On Taobao, China’s largest online e-commerce platform and which has clear rules banning the sale of these genetic products, gene test packages, with prices ranging from RMB 99 to 2,999, can still be found in at least 40 stores. Most of them target parents who want to find out about their children’s talents.
These tests, though recognized by many people and favored by start-ups and VCs, remain controversial. Huang Shangzhi, professor at Peking Union Medical College Hospital, says there are certain genetic markers that can give some very general information about people’s talents and personality, but there is really no way to measure the accuracy of these tests. “If a parent forces their child who tested positive to sporting talent to become an athlete even though the child prefers piano, or if an employer wants to see the test results, there are obvious ethical problems.”
A Controversial Business Model
Ethical issues and accuracy are not the primary concerns for many business people. WeGene, another personal genetic company, generates not only talent reports but also gives health resolution packages like advice on losing weight or curing insomnia.
This is a common business model applied by companies—selling health solutions to consumers.
This is partly because cost thresholds are being lowered. As the technology becomes more advanced, gene test costs will be further lowered or even free, and companies will have to make money by providing health solutions, says Cheng Gang, deputy manager at Daan Gene.
Since it’s clearly regulated in China that private genomic companies are not allowed to give medical diagnosis or treatment, these companies fall into a grey area. They can also choose to work with formal hospitals and health institutions, but such organizations tend to cooperate with more technology-oriented companies like BioMarker and BGI.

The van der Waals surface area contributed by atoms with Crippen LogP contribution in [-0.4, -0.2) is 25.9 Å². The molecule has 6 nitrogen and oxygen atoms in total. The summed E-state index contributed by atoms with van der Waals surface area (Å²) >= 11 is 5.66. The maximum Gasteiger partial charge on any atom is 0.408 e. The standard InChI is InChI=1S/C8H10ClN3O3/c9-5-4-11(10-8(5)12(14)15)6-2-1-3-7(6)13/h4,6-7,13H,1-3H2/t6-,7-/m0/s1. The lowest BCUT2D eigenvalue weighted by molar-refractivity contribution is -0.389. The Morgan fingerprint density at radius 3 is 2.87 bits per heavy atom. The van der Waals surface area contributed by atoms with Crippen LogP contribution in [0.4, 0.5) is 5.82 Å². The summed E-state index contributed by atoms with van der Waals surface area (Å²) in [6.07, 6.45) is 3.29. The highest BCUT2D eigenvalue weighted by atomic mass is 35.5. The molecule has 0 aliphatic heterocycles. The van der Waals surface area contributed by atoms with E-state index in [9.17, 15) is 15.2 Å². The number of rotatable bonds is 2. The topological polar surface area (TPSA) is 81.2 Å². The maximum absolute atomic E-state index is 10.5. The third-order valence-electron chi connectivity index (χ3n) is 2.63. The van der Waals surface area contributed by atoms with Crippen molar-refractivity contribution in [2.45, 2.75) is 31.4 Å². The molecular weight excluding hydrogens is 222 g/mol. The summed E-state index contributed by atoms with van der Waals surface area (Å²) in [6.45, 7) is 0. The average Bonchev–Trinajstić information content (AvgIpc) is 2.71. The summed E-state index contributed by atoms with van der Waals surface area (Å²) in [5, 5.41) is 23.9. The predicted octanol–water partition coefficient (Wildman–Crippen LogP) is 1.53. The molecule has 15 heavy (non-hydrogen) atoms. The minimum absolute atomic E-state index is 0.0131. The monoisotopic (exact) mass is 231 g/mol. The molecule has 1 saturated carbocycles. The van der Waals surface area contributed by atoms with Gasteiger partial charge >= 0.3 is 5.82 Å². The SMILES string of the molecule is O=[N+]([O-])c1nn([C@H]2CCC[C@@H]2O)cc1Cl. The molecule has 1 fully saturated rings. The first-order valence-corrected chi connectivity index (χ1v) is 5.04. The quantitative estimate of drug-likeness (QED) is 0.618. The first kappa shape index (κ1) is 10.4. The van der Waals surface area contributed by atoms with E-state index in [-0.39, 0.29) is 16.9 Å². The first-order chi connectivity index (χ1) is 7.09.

There is another way out—data collection.
We Gene claims to be the Chinese equivalence of 23andme, a California-based role model that most Chinese genomic companies learn from. Initially a personal genetic startup, 23andme has now become a “research company” that partners with drug developers and medical institutions. In 2015, it announced a deal with Pfizer, giving the giant drug maker access to the data it collected from 650,000 individuals.
The company first became controversial because of the ethical problems relating to talent tests, then it was blamed by the US FDA for offering medical suggestions, and now it is accused because people’s gene privacy can’t be guaranteed, although it claims to only include people who have agreed to let their data be used in research.
Marcy Darnovsky, executive director of the Center for Genetic and Society, wrote in an article criticizing the company: “once you part with your genetic information, there can’t be guarantees of privacy and anonymity.”
So the question then becomes, will 23andme’s Chinese acolytes follow a similar path to monetization by selling data? Cheng says that companies like Gese DNA and We Gene can accumulate a lot of data, which is a core component for any genetic research.
For companies like BioMarker, gene data collection is even more important, as they need the data of both normal, healthy people and those of sick people in their studies. The problem is that companies who have access to mass gene data are not combining their data resources.
Personal gene test startups can see a path to becoming a data-oriented research company, if they can get enough private data (and permission to use it). Or, they can try to develop their medical teams, partnering with hospitals and health institutions and offer health solutions, becoming more service-oriented.
Professor Huang says that China lacks trained genetic consultants. “The gene test results are useful tools for clinical diagnosis and treatment, but only people with both genetic knowledge and clinical experience can make sense of the gene data. Only an estimated 5% of doctors in China are qualified,” he adds.
The qualifications to decode genes could be a determining factor for startups, he says. For talent tests, accuracy might not be vital. But medical treatment is different.
In regard to the future of gene industry, Huang says that “gene tests” cannot be an industry by itself. “While ensuring data security, companies will have to work together to share and integrate data resources to develop either health consultancy for ordinary people or disease treatment for the medical industry. In either case these gene companies cannot work alone, they have to work with hospitals, drug makers or other research institutes.”